Religious Diversity in Congress, A Year of "Firsts"
With over 120 million ballots cast, voters changed the face of the US Congress. As a byproduct of electing new Representatives, Americans elected the first Hindu, non-theist, and Unitarian Universalists members of Congress, and the first Buddhist Senator. The 113th Congress will also see 78 women representatives, the first bisexual Congresswoman, 4 more African-American members, 10 new Latinos, and 5 new Asian-Americans.
The election of a religiously diverse 113th Congress can partially be attributed to shifting religious attitudes in America. According to an October Pew Research Center study, one-in-five adults now have no religious affiliations. Furthermore, one third of adults under 30 are religiously unaffiliated. Pew reports,
"In the last five years alone, the unaffiliated have increased from just over 15% to just under 20% of all U.S. adults. Their ranks now include more than 13 million self-described atheists and agnostics (nearly 6% of the U.S. public), as well as nearly 33 million people who say they have no particular religious affiliation (14%)."
Reflecting the increasingly diverse population in the United States is the most diverse Congress in history, including Tulsi Gabbard, Mazie Hirono, Kyrsten Sinema, and Ami Bera. These four representatives mark multiple "firsts" for Congress, and America as a society.
On Tuesday, Tulsi Gabbard was elected to represent Hawaii's second Congressional district, making history as the first Hindu-American to be elected into the US House of Representatives. Taking into account her religion, Gabbard will be taking her oath to office over the Bhagavad Giva instead of the Bible, as she practices the Vaishnava branch of Hinduism. Hopeful of her influence in Congress, she said:
"Hopefully, the presence in Congress of an American who happens to be Hindu will increase America's understanding of India as well as India's understanding of America."
Gabbard is not only the first Hindu Member of Congress, but she is one of the first female combat veterans in Congress.
Also from Hawaii, Hirono beat her opponent with nearly 62 percent of votes, winning her race for U.S. Senate. Hirono was born in Fukushima, Japan and after winning her election Tuesday, became the first Buddhist senator. After her victory, she told the Associated Press, "What it reflects is that we need a lot more diversity in the United States Senate."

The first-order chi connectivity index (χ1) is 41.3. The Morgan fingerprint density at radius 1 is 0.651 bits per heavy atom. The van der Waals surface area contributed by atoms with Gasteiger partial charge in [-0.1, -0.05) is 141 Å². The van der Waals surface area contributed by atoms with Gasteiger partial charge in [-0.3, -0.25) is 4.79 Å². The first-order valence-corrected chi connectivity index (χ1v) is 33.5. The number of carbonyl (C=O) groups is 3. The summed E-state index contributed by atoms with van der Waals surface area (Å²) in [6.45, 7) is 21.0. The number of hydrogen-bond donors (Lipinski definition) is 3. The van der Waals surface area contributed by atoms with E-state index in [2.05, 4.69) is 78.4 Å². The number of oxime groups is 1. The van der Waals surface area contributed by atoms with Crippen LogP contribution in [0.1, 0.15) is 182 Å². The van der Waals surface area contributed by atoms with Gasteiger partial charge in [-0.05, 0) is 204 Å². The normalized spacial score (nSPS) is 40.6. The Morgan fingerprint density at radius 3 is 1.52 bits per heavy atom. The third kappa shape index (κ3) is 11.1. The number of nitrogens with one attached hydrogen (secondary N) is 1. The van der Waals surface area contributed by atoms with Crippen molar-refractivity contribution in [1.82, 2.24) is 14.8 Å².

Elected in Arizona's 9th district, Sinema is the only non-theist elected to Congress, meaning she does not believe in a personal god or gods. The former Democratic State Senator is also the first openly bi-sexual Member of Congress, showing the increasingly accepting attitudes of voters in Arizona's 9th district.
As the only Unitarian Universalist in Congress, Ami Bera beat veteran Republican Dan Lungren in one of the most costly Congressional races nationwide. Winning one of the ten highly sought after races by California Democrats, Bera will represent California's 7th Congressional District. His religious association, characterized as "free and responsible search for truth and meaning," was not the focal point of his campaign. Rather his commitment to the middle class and plan to "move America forward" is likely what won him the race.
As with gender and race, the principles of religious freedom are among those on which America was founded. It's long overdue that our country breaks down the barriers in place for religiously diverse candidates and starts electing candidates outside of the Christian faith. And while the 113th Congress is still dominated by white males, the advancements made in 2012 bring us one step closer to a more representative government.